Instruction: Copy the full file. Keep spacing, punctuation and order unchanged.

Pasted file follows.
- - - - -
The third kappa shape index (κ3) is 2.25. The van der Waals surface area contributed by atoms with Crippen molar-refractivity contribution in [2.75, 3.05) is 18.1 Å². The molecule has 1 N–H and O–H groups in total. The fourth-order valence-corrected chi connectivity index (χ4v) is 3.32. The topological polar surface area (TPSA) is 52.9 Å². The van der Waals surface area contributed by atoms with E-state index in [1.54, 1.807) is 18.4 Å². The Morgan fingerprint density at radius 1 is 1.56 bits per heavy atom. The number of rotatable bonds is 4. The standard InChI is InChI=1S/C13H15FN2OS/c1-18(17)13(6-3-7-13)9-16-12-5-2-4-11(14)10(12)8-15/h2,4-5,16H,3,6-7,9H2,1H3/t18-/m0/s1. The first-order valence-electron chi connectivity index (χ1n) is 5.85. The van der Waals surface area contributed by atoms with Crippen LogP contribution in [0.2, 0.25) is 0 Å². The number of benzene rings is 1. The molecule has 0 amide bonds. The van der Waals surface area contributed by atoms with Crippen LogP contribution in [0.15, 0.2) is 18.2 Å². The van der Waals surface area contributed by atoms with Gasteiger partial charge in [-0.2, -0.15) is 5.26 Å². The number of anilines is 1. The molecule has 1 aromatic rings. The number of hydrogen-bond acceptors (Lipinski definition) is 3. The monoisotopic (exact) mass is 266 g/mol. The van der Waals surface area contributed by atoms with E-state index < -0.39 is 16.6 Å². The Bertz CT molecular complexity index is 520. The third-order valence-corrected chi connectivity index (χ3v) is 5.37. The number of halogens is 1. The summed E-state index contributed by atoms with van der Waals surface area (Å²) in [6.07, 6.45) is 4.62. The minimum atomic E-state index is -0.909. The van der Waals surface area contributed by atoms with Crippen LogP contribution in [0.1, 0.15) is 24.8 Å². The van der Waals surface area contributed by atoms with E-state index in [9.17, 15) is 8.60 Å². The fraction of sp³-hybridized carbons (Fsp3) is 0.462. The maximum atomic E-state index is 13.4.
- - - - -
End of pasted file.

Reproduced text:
The third kappa shape index (κ3) is 2.25. The van der Waals surface area contributed by atoms with Crippen molar-refractivity contribution in [2.75, 3.05) is 18.1 Å². The molecule has 1 N–H and O–H groups in total. The fourth-order valence-corrected chi connectivity index (χ4v) is 3.32. The topological polar surface area (TPSA) is 52.9 Å². The van der Waals surface area contributed by atoms with E-state index in [1.54, 1.807) is 18.4 Å². The Morgan fingerprint density at radius 1 is 1.56 bits per heavy atom. The number of rotatable bonds is 4. The standard InChI is InChI=1S/C13H15FN2OS/c1-18(17)13(6-3-7-13)9-16-12-5-2-4-11(14)10(12)8-15/h2,4-5,16H,3,6-7,9H2,1H3/t18-/m0/s1. The first-order valence-electron chi connectivity index (χ1n) is 5.85. The van der Waals surface area contributed by atoms with Crippen LogP contribution in [0.2, 0.25) is 0 Å². The number of benzene rings is 1. The molecule has 0 amide bonds. The van der Waals surface area contributed by atoms with Crippen LogP contribution in [0.15, 0.2) is 18.2 Å². The van der Waals surface area contributed by atoms with Gasteiger partial charge in [-0.2, -0.15) is 5.26 Å². The number of anilines is 1. The molecule has 1 aromatic rings. The number of hydrogen-bond acceptors (Lipinski definition) is 3. The monoisotopic (exact) mass is 266 g/mol. The van der Waals surface area contributed by atoms with E-state index < -0.39 is 16.6 Å². The Bertz CT molecular complexity index is 520. The third-order valence-corrected chi connectivity index (χ3v) is 5.37. The number of halogens is 1. The summed E-state index contributed by atoms with van der Waals surface area (Å²) in [6.07, 6.45) is 4.62. The minimum atomic E-state index is -0.909. The van der Waals surface area contributed by atoms with Crippen LogP contribution in [0.1, 0.15) is 24.8 Å². The van der Waals surface area contributed by atoms with E-state index in [9.17, 15) is 8.60 Å². The fraction of sp³-hybridized carbons (Fsp3) is 0.462. The maximum atomic E-state index is 13.4.